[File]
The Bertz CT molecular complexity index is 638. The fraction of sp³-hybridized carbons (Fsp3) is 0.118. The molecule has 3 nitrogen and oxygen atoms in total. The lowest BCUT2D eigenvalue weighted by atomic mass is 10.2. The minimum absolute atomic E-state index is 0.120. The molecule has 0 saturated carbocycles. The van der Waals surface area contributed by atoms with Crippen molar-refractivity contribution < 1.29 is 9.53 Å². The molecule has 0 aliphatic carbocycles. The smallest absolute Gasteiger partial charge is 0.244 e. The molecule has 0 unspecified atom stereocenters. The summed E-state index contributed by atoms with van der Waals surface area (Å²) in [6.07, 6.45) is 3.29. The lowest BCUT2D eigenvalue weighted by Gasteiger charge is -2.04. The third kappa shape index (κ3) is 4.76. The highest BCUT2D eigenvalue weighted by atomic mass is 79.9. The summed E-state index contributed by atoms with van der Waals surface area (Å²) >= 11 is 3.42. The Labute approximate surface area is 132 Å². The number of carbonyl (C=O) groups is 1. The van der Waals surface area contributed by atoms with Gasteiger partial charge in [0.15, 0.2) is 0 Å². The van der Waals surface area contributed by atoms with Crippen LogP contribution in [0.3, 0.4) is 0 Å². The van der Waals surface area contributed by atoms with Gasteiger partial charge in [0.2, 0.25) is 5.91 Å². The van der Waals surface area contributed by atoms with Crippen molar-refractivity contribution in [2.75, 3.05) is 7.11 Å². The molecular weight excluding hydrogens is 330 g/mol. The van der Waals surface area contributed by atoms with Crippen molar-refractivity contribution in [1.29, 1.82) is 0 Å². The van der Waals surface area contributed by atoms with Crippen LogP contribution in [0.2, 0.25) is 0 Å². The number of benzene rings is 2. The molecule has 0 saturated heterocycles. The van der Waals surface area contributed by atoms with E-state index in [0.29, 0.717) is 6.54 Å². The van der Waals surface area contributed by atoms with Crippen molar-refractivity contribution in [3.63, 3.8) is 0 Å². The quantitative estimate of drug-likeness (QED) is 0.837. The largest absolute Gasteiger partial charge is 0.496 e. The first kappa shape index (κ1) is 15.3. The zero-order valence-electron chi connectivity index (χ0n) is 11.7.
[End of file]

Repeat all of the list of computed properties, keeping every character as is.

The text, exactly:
The Bertz CT molecular complexity index is 638. The fraction of sp³-hybridized carbons (Fsp3) is 0.118. The molecule has 3 nitrogen and oxygen atoms in total. The lowest BCUT2D eigenvalue weighted by atomic mass is 10.2. The minimum absolute atomic E-state index is 0.120. The molecule has 0 saturated carbocycles. The van der Waals surface area contributed by atoms with Crippen molar-refractivity contribution < 1.29 is 9.53 Å². The molecule has 0 aliphatic carbocycles. The smallest absolute Gasteiger partial charge is 0.244 e. The molecule has 0 unspecified atom stereocenters. The summed E-state index contributed by atoms with van der Waals surface area (Å²) in [6.07, 6.45) is 3.29. The lowest BCUT2D eigenvalue weighted by Gasteiger charge is -2.04. The third kappa shape index (κ3) is 4.76. The highest BCUT2D eigenvalue weighted by atomic mass is 79.9. The summed E-state index contributed by atoms with van der Waals surface area (Å²) >= 11 is 3.42. The Labute approximate surface area is 132 Å². The number of carbonyl (C=O) groups is 1. The van der Waals surface area contributed by atoms with Gasteiger partial charge in [0.15, 0.2) is 0 Å². The van der Waals surface area contributed by atoms with Crippen LogP contribution in [0.3, 0.4) is 0 Å². The van der Waals surface area contributed by atoms with Gasteiger partial charge in [0.2, 0.25) is 5.91 Å². The van der Waals surface area contributed by atoms with Crippen molar-refractivity contribution in [2.75, 3.05) is 7.11 Å². The molecular weight excluding hydrogens is 330 g/mol. The van der Waals surface area contributed by atoms with Crippen molar-refractivity contribution in [1.29, 1.82) is 0 Å². The van der Waals surface area contributed by atoms with Crippen LogP contribution in [0.2, 0.25) is 0 Å². The number of benzene rings is 2. The molecule has 0 saturated heterocycles. The van der Waals surface area contributed by atoms with E-state index in [0.29, 0.717) is 6.54 Å². The van der Waals surface area contributed by atoms with Crippen molar-refractivity contribution in [3.63, 3.8) is 0 Å². The quantitative estimate of drug-likeness (QED) is 0.837. The largest absolute Gasteiger partial charge is 0.496 e. The first kappa shape index (κ1) is 15.3. The zero-order valence-electron chi connectivity index (χ0n) is 11.7.